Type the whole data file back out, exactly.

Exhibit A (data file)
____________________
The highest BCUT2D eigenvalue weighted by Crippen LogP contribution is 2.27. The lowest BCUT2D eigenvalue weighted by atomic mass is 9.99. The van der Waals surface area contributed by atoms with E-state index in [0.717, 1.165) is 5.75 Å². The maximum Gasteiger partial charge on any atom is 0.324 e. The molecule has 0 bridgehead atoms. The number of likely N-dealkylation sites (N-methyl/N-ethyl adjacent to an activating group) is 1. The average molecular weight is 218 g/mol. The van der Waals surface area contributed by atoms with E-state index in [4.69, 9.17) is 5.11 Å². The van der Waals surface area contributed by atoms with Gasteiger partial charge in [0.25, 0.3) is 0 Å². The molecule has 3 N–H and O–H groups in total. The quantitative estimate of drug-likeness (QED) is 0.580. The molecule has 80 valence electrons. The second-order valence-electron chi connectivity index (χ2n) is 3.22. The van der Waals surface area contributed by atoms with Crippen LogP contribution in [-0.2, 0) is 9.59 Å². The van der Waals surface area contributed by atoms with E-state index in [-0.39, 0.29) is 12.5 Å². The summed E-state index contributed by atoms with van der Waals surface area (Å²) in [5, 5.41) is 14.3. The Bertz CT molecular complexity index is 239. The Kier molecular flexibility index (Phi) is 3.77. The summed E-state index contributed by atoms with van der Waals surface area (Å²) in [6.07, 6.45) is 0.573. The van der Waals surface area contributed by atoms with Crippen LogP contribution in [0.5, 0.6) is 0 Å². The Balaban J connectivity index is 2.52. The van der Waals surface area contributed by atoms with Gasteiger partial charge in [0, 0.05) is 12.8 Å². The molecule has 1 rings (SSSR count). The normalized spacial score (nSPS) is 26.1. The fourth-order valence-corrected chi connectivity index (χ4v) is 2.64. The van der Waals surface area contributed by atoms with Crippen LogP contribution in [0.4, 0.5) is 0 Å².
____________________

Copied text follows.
The highest BCUT2D eigenvalue weighted by Crippen LogP contribution is 2.27. The lowest BCUT2D eigenvalue weighted by atomic mass is 9.99. The van der Waals surface area contributed by atoms with E-state index in [0.717, 1.165) is 5.75 Å². The maximum Gasteiger partial charge on any atom is 0.324 e. The molecule has 0 bridgehead atoms. The number of likely N-dealkylation sites (N-methyl/N-ethyl adjacent to an activating group) is 1. The average molecular weight is 218 g/mol. The van der Waals surface area contributed by atoms with E-state index in [4.69, 9.17) is 5.11 Å². The van der Waals surface area contributed by atoms with Gasteiger partial charge in [0.25, 0.3) is 0 Å². The molecule has 3 N–H and O–H groups in total. The quantitative estimate of drug-likeness (QED) is 0.580. The molecule has 80 valence electrons. The second-order valence-electron chi connectivity index (χ2n) is 3.22. The van der Waals surface area contributed by atoms with Crippen LogP contribution in [-0.2, 0) is 9.59 Å². The van der Waals surface area contributed by atoms with E-state index in [-0.39, 0.29) is 12.5 Å². The summed E-state index contributed by atoms with van der Waals surface area (Å²) in [5, 5.41) is 14.3. The Bertz CT molecular complexity index is 239. The Kier molecular flexibility index (Phi) is 3.77. The summed E-state index contributed by atoms with van der Waals surface area (Å²) in [6.07, 6.45) is 0.573. The van der Waals surface area contributed by atoms with Crippen LogP contribution in [0.5, 0.6) is 0 Å². The Balaban J connectivity index is 2.52. The van der Waals surface area contributed by atoms with Gasteiger partial charge in [0, 0.05) is 12.8 Å². The molecule has 1 rings (SSSR count). The normalized spacial score (nSPS) is 26.1. The fourth-order valence-corrected chi connectivity index (χ4v) is 2.64. The van der Waals surface area contributed by atoms with Crippen LogP contribution in [0.4, 0.5) is 0 Å².